The eighth volume in the Collected Works of George L. Mosse is now available for preorder! Confronting the Nation: Jewish and Western Nationalism
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Confronting the Nation brings together twelve of celebrated historian George L. Mosse’s most important essays to explore competing forms of European nationalism in the nineteenth and twentieth centuries. Mosse coins the term “civic religion” to describe how nationalism, especially in Germany and France, simultaneously inspired and disciplined the populace through the use of rituals and symbols. The definition of citizenship shaped by this nationalism, however, frequently excluded Jews, who were stereotyped as outsiders who sought to undermine the national community. With keen attention to liberal forms of nationalism, Mosse examines the clash of aspirational visions of an inclusive nation against cultural registers of nativist political ideologies.
The seventh volume in the Collected Works of George L. Mosse is now available: Germans and Jews: The Right, the Left, and the Search for a “Third Force” in Pre-Nazi Germany
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Originally published in 1970, Germans and Jews brings together George L. Mosse’s thoughts on a critical time in German history when thinkers on both the left and the right shared a common goal. In the late nineteenth and early twentieth centuries, intellectuals across the political spectrum aimed to solve the problems of contemporary society by creating a force that would eliminate both state Marxism and bourgeois society: a “third force” beyond communism and capitalism. This pervasive turn in ideology had profound effects on German history. In Mosse’s reading, left-wing political efforts became increasingly unrelated to reality, while the right finally discovered in fascism the force it had been seeking.
The sixth volume in the Collected Works of George L. Mosse is now available for preorder: The Nationalization of the Masses: Political Symbolism and Mass Movements in Germany from the Napoleonic Wars through the Third Reich.
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The Nationalization of the Masses is George L. Mosse’s major statement about political symbols and the means of their diffusion. Focusing on Germany and, to a lesser degree, France and Italy, Mosse analyzes the role of symbols in fueling mass politics, mass movements, and nationalism in a way that is broadly applicable and as relevant today as it was almost fifty years ago. This new edition contains a critical introduction by Victoria de Grazia, Moore Collegiate Professor of History at Columbia University, contextualizing Mosse’s research and exploring its powerful influence on subsequent generations of historians.
The fifth volume in the Collected Works of George L. Mosse is now available for preorder:
The Culture of Western Europe:
The Nineteenth and Twentieth Centuries.
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The Culture of Western Europe, George L. Mosse’s sweeping cultural history, was originally published in 1961 and revised and expanded in 1974 and 1988. Originating from the lectures at the University of Wisconsin—Madison for which Mosse would become famous, the book addresses, in crisp and accessible language, the key issues he saw as animating the movement of culture in Europe. This new edition restores the original 1961 illustrations and features a critical introduction by Anthony J. Steinhoff, professor in the department of history at the Université du Québec à Montréal, contextualizing Mosse’s project and arguing for its continued relevance today.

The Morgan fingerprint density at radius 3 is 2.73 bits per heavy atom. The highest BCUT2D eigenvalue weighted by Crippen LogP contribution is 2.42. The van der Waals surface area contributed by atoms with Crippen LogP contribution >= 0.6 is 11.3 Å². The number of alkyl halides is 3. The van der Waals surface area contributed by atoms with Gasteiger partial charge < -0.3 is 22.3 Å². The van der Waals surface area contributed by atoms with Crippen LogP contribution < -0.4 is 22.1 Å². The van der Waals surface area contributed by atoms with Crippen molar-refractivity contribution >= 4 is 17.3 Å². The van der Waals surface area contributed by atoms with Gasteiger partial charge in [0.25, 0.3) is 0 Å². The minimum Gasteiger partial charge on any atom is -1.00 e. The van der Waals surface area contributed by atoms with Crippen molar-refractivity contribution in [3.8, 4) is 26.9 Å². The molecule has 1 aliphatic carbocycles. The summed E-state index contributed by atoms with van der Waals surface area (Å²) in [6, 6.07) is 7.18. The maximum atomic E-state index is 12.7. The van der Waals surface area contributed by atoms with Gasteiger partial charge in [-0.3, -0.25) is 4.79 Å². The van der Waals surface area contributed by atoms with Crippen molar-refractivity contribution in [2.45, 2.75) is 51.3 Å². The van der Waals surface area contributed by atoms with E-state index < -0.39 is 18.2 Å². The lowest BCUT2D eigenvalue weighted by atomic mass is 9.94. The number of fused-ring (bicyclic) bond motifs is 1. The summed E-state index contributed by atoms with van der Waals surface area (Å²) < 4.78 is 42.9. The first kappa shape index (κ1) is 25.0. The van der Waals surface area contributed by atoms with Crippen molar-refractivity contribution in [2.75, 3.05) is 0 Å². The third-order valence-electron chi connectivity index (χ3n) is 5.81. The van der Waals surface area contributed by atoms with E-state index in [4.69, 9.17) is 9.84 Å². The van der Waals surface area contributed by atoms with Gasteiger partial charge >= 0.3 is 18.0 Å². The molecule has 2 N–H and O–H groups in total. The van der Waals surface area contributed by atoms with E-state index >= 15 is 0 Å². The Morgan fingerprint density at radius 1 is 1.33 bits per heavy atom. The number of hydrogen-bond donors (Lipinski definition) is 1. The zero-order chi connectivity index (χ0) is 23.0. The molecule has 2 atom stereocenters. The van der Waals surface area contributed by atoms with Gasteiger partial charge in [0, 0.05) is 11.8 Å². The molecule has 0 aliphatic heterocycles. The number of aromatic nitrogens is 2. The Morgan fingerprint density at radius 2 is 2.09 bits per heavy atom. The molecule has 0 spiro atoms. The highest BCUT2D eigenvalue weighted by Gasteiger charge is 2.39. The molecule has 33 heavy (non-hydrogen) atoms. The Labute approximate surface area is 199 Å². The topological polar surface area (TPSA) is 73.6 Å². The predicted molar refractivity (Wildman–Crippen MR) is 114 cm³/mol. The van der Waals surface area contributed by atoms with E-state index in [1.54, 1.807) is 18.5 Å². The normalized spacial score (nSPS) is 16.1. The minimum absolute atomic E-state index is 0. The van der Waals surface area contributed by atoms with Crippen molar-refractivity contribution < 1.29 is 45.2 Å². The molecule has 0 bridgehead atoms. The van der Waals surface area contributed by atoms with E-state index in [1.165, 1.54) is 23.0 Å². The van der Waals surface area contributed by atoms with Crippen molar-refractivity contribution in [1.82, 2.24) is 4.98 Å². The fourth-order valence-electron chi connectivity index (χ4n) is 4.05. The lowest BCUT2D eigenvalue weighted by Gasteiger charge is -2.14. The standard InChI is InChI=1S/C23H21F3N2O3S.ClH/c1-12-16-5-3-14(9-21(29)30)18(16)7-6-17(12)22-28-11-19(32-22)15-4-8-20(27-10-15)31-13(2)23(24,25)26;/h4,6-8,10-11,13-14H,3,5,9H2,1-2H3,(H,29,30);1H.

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George L. Mosse (1918–99) was one of the most influential cultural and intellectual historians of modern Europe. In Contemporary Europe in the Historical Imagination, an international assembly of leading scholars explore Mosse’s enduring methodologies in German studies and modern European cultural history. Considering Mosse’s life and work historically and critically, the book begins with his intellectual biography and goes on to reread his writings in light of historical developments since his death, and to use, extend, and contend with Mosse’s legacy in new contexts he may not have addressed or even foreseen.
The volume wrestles with intertwined questions that continue to emerge from Mosse’s pioneering research, including: What role do sexual and racial stereotypes play in European political culture before and after 1945? How are gender and Nazi violence bound together? Importantly, the contributors pose questions that are inspired by Mosse’s work but that he did not directly examine.
Redeeming Objects traces the afterlives of things. Out of the rubble of World War II and the Holocaust, the Federal Republic of Germany emerged, and with it a foundational myth of the “economic miracle.” In this narrative, a new mass consumer society based on the production, export, and consumption of goods would redeem West Germany from its Nazi past and drive its rebirth as a truly modern nation. Turning this narrative on its head, Natalie Scholz shows that West Germany’s consumerist ideology took shape through the reinvention of commodities previously tied to Nazism into symbols of Germany’s modernity, economic supremacy, and international prestige.
Postwar advertising, film, and print culture sought to divest mass-produced goods—such as the Volkswagen and modern interiors—of their fascist legacies. But Scholz demonstrates that postwar representations were saturated with unacknowledged references to the Nazi past and older German colonial fantasies. Drawing on a vast array of popular and highbrow publications and films, Redeeming Objects adds a new perspective to debates about postwar reconstruction, memory, and consumerism.